“All twelve firms unanimously agree that Europe needs one binding and perhaps even very ambitious goal in reducing CO2 emissions within the EU by 2030,” Ivo Hlaváč of ČEZ said. According to the company, with a 40% reduction target the current surplus of allowances would cover only about 20% of the required additional emission savings in the EU.

Inactive utilities 

James Atkins, president of environmental commodities broker company Vertis, welcomed the energy utility's engagement with these issues. Atkins is engaged in a working group of the International Emissions Trading Association which is preparing a paper to describe different approaches for ETS reform. 

“One or two other organisations have come up with their proposals, as for example Fortum,” he told This energy company based in Finland suggests introducing a so called optimal surplus band which would basically create a reserve where redundant allowances could be placed.

But the other utility companies have not been very active in this topic, Atkins said, although they are those most affected by the system. 

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Eamonn Bates's picture

"ČEZ wants to increase the value of its investments in modern gas fuelled plants, which emit less than coal, oil and older gas plants."

...sounds smart but what if local supplies of natural gas are not available? If coal is the only option for the near to medium term and the technological options are close to being optimised (without breakthrough technologies emerging) then this will penalise some manufacturing sectors in some countries unfairly.

It is clear that reform is needed but flexibility is also needed in EU climate action policy in regards to local energy situations and to the status of technology in individual industrial sectors. "One size fits all" policy hasn't worked and it probably won't.

Mike Parr's picture

Euractiv might want to look at editing in the article there is a "not" missing 2nd para 2nd sentence. As Christian Egenhofer noted (ditto various people in the EC involved in the (unfortunate) birth of ETS) in the late 1990s this was what politicos in Europe would accept. Carbon taxes (as Helm et al noted) although econometrically more efficient and less open to gaming were off the table. This was due to the then (and now zeitgeist that "markets" were the solution to the world's ills in general and climate change in particular.

CEZ and similar companies are trying to preserve the value of their "investment" (= ETS EUAs) by tinkering with the system - the tinkering will have minimal impacts on CO2 reduction - but that's not the point. In his book "Never let a Serious Crisis Go to Waste" Mirowski deals with the EU ETS on page 339 - and notes, that it was never designed to work and identifies the fact that EUAs can be "banked" as one indicator (amongst others) demonstrating this.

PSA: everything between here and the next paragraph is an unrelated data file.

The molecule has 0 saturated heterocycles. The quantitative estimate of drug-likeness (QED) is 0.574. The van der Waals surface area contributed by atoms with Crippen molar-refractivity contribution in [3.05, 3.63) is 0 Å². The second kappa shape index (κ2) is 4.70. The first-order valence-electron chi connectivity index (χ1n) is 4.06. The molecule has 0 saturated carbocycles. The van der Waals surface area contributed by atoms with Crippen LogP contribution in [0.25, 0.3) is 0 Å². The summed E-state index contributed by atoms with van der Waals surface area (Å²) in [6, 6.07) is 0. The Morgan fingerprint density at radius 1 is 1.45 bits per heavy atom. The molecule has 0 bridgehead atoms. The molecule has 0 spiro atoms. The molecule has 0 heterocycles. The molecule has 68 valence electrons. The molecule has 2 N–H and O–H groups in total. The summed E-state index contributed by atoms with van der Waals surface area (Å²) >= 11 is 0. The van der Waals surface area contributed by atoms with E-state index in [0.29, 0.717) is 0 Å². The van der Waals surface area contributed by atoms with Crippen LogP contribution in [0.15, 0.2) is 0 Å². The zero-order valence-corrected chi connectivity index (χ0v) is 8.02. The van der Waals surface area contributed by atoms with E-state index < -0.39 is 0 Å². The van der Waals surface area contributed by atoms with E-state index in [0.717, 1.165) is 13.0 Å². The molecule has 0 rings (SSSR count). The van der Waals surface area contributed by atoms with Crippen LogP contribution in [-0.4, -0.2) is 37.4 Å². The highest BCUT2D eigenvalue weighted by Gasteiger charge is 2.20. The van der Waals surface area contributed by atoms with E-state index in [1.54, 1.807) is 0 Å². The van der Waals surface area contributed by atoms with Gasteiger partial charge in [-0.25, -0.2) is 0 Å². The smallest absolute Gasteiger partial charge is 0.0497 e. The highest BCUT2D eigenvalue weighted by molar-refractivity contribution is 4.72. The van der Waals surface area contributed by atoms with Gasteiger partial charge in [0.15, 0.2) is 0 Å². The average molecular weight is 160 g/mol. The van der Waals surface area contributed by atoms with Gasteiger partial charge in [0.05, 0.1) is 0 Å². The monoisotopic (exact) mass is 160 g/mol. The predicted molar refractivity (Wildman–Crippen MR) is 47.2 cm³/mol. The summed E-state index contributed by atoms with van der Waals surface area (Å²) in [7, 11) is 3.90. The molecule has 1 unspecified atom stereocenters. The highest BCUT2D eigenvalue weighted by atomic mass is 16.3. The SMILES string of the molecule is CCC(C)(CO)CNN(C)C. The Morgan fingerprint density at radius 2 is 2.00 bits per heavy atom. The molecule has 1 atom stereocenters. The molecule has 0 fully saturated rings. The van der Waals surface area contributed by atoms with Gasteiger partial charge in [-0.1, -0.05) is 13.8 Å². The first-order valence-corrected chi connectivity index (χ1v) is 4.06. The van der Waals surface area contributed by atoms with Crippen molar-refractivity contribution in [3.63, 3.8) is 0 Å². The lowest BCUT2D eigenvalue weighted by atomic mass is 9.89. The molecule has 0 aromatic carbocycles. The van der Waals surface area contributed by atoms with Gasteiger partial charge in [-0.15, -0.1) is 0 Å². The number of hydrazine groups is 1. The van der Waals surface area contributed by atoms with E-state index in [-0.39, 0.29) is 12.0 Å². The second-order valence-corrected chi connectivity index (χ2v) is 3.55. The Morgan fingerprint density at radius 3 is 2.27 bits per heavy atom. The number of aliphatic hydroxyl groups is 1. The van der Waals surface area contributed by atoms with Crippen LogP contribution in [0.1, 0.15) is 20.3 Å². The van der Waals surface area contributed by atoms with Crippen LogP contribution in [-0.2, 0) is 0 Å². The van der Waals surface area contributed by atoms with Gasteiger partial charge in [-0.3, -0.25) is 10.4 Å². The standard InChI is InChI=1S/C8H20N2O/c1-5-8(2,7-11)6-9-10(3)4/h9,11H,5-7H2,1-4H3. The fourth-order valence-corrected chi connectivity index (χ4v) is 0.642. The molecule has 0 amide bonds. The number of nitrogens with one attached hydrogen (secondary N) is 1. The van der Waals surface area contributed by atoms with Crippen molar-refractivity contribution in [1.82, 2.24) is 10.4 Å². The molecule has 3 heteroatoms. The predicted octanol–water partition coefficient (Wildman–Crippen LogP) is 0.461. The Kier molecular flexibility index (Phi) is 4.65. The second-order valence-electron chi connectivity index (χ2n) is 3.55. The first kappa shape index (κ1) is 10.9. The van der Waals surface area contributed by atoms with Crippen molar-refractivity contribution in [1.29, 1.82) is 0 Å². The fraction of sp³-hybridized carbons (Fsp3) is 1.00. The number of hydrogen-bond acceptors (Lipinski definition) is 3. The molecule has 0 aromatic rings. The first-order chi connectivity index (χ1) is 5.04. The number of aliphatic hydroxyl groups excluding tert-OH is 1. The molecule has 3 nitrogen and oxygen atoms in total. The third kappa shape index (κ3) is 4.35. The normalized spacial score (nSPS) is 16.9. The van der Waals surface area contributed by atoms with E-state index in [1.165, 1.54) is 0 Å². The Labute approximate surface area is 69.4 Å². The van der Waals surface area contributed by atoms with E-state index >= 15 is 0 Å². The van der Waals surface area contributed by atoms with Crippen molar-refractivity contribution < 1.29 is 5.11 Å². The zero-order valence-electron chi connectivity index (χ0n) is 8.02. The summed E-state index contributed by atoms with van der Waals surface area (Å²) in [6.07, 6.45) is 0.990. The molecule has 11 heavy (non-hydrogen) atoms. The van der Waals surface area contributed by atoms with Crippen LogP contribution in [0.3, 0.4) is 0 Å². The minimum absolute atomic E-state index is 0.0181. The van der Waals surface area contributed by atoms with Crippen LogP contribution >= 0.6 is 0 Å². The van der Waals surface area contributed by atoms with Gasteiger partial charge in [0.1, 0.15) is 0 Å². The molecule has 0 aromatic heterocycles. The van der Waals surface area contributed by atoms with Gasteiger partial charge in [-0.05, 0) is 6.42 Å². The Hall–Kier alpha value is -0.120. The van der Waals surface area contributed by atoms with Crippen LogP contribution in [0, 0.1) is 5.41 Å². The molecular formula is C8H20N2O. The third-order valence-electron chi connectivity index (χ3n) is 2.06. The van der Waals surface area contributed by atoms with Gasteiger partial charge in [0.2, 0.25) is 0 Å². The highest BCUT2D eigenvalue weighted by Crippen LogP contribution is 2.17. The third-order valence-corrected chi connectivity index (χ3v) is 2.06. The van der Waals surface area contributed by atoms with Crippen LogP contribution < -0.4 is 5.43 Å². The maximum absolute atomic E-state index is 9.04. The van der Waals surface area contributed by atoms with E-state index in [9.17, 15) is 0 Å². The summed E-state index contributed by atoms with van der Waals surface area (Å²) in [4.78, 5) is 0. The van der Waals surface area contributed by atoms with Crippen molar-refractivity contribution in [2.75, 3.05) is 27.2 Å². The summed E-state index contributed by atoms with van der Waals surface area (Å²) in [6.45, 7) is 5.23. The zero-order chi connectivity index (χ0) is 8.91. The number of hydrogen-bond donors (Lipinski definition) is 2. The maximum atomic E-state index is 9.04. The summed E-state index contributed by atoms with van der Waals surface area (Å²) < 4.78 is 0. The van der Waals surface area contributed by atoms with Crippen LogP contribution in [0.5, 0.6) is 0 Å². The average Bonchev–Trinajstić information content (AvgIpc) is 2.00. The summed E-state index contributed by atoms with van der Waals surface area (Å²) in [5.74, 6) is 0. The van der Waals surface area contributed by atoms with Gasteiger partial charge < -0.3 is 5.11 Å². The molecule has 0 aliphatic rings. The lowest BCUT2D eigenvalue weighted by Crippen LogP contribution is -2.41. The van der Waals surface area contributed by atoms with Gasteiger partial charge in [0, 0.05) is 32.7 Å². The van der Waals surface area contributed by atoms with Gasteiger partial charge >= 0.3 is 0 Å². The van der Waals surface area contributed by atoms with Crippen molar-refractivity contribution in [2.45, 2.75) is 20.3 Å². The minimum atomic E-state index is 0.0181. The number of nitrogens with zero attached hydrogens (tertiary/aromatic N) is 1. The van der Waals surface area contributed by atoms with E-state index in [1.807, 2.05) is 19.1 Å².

The CEZ et al proposals are "more markets" despite the evidence that the approach does not work. As even Stern noted in an address to the EP back in early 2012 (I think) climate change is an existential crisis for humanity. So far the response of one of the major emitters has been deck chair rearranging into which category ETS falls (the minor adjustments proposed being "what direction would sir or madam like the deckchair to face"). Before some dolts compare EU emissions to the USAs or China's, they should take a look at the rise in imports to the EU from China and the CO2 emissions embodied in these - there is no lack of good studies on the subject.

As I have already profiled in other Euractiv articles, the 40% CO2 target for 2030 is nothing more than BAU (= steam on ahead, don't worry we don't have a bloody great hole in the ship). Things became clearer with a recent exchange of e-mails with some EC people who noted that the issue now is to manage humanity's die back - they did not use these words but the meaning was clear enough. This will doubtless be a comfort for those in "vulnerable" regions of the world (please die quietly?).

It does not need to be like this. There are plenty of solutions. However, they will require collective action of a type that has been noticeable by its absence in the past couple of decades as neoliberal marketism has infiltrated many institutions including the EC and most member states. Marketsim ideology at its core is anti-human and places markets and their "correct" functioning before the needs of humanity - not so much "Terminator" as "Markinator".